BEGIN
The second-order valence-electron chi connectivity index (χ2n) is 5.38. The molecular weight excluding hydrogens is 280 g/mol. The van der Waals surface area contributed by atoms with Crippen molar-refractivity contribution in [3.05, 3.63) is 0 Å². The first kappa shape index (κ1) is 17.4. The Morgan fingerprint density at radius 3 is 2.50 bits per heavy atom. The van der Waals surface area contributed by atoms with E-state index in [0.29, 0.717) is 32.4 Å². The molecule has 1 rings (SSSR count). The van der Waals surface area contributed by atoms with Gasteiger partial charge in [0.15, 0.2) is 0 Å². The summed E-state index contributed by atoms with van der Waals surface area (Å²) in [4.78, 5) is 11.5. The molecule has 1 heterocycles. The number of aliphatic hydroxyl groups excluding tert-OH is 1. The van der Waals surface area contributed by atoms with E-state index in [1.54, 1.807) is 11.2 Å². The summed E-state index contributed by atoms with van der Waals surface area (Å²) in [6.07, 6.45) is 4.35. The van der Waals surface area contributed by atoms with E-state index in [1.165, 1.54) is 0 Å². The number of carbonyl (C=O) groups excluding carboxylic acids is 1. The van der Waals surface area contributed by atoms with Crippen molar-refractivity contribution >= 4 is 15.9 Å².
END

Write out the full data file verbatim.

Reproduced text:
The second-order valence-electron chi connectivity index (χ2n) is 5.38. The molecular weight excluding hydrogens is 280 g/mol. The van der Waals surface area contributed by atoms with Crippen molar-refractivity contribution in [3.05, 3.63) is 0 Å². The first kappa shape index (κ1) is 17.4. The Morgan fingerprint density at radius 3 is 2.50 bits per heavy atom. The van der Waals surface area contributed by atoms with E-state index in [0.29, 0.717) is 32.4 Å². The molecule has 1 rings (SSSR count). The van der Waals surface area contributed by atoms with Gasteiger partial charge in [0.15, 0.2) is 0 Å². The summed E-state index contributed by atoms with van der Waals surface area (Å²) in [4.78, 5) is 11.5. The molecule has 1 heterocycles. The number of aliphatic hydroxyl groups excluding tert-OH is 1. The van der Waals surface area contributed by atoms with E-state index in [1.54, 1.807) is 11.2 Å². The summed E-state index contributed by atoms with van der Waals surface area (Å²) in [6.07, 6.45) is 4.35. The van der Waals surface area contributed by atoms with E-state index in [1.165, 1.54) is 0 Å². The number of carbonyl (C=O) groups excluding carboxylic acids is 1. The van der Waals surface area contributed by atoms with Crippen molar-refractivity contribution >= 4 is 15.9 Å².